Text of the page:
First report of Blueberry scorch carlavirus in Europe: addition to the EPPO Alert List
In northern Italy, Vaccinium corymbosum (highbush blueberry) has been planted during the last thirty years and has gained some economic importance for the fresh fruit market. During summer 2004, several plants from a field in the south of Piemonte showed symptoms of Blueberry scorch carlavirus (BlScV). Electron microscopy, ELISA and RT-PCR confirmed the presence of this virus. This is the first record of Blueberry scorch carlavirus in Europe. Considering the damage that this virus can cause to V. corymbosum, the EPPO Secretariat decided to add Blueberry scorch carlavirus to the EPPO Alert List.
Blueberry scorch carlavirus
Why: Blueberry scorch carlavirus (BlScV) is causing damage to Vaccinium crops in North America, and it has recently been found in Europe (in the north of Italy in 2004).
EPPO region: Italy (Piemonte).
North America: Canada (British Columbia), USA (Connecticut, New Jersey, Massachusetts, Oregon, Washington). In late 1970s, the Sheep Pen Hill disease was observed in New Jersey and later considered as being caused by a particular strain of Blueberry scorch carlavirus. The virus was first characterized in highbush blueberries (V. corymbosum) in Washington in 1980. In 2000, an outbreak was reported in British Columbia (Canada), as well as in two new US states in 2001 (Connecticut and Massachusetts).
On which plants: Vaccinium corymbosum (highbush blueberry). The virus was detected in samples of V. macrocarpon (cranberry) and V. ashei (rabbiteye blueberry) but apparently no symptoms were observed. The potential for infection of other American Vaccinium species needs to be investigated (e.g. V. angustifolium, V. membranaceum, V. ovatum, V. parvifolium and ornamental Vaccinium). Data is also lacking on the susceptibility of species naturally occurring in Europe (e.g. V. myrtillus, V. uliginosum, V. vitis-idaea).
Damage: Symptoms vary largely according to virus strains and cultivars. Some cultivars may show complete necrosis of flowers, partial necrosis of leaves, twig dieback, leading eventually to plant death. Others may show a total absence of symptoms. Marginal chlorosis of leaves is also observed on some cultivars. On cultivars expressing symptoms, there is often a latent period of up to two years between infection and symptom expression. Symptoms may be confused with other causes (bacterial or fungal diseases, frost injury or nutrition deficiency) and therefore testing is required to identify the virus.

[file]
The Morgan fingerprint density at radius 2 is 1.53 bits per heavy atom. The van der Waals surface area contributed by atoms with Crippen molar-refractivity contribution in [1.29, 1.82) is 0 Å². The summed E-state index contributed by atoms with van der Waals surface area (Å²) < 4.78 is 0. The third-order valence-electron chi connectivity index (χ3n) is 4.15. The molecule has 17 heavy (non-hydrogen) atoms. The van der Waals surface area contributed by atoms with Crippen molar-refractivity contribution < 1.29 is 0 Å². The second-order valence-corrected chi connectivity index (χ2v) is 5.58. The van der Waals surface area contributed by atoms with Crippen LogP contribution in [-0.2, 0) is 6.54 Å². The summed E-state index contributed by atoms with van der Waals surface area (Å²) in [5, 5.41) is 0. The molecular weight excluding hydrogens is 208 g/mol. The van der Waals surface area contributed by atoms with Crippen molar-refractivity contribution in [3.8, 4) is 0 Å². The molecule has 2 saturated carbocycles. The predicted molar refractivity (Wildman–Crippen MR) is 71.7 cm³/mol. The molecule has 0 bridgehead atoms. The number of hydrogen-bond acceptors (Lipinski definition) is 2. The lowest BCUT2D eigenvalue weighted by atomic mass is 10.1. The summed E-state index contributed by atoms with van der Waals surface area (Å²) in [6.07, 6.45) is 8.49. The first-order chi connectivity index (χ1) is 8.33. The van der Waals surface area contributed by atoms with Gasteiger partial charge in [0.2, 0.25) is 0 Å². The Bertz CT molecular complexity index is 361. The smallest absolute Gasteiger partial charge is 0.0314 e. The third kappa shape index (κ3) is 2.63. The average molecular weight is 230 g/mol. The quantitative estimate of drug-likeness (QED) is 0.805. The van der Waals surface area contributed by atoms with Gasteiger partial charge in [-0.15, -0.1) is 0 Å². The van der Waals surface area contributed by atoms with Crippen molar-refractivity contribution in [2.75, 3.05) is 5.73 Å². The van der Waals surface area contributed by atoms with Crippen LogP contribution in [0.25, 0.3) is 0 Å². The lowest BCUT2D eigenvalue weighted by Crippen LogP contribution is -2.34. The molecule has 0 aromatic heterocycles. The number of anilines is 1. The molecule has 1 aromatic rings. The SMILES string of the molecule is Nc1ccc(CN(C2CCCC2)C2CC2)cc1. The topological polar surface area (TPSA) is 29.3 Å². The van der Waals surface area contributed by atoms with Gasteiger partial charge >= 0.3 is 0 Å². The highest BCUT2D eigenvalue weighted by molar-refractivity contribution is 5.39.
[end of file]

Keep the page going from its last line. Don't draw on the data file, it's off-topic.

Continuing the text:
Transmission: Blueberry scorch carlavirus is transmitted by aphids in a non-persistent mode and a known vector is Ericaphis (Fimbriaphis) fimbriata. Aphid transmission is considered as the most important means of transmission in the field. Within a field, some infected plants may not express symptoms and therefore act as reservoirs for further transmission. Over long distances, the virus is essentially moved by the use of infected plants for planting. So far, mechanical transmission of the virus between Vaccinium plants has never been observed.
Pathway: Plants for planting of Vaccinium.
Possible risks: Vaccinium (including species from North America, such as V. corymbosum) are increasingly grown in Europe for fruit production. A negative impact of such a virus on naturally growing Vaccinium in Europe, especially in fragile environments, could be envisaged but is very difficult to estimate. The aphid vector, E. fimbriata, is not known to occur in Europe, but it cannot be excluded that other aphid species occurring in Europe might transmit the virus. Some control methods are recommended in North America (e.g. roguing of infected plants, aphid control, use of virus-free planting material). Heat therapy and meristem tip culture are reported to eliminate the virus, and could be used in certification schemes. As in North America recent outbreaks and crop losses are reported, it seems desirable to limit the spread of this disease in Europe and to consider the pathogen in European certification schemes for the production of healthy planting material of Vaccinium.
EPPO RS 2005/101
Panel review date - Entry date 2005-07
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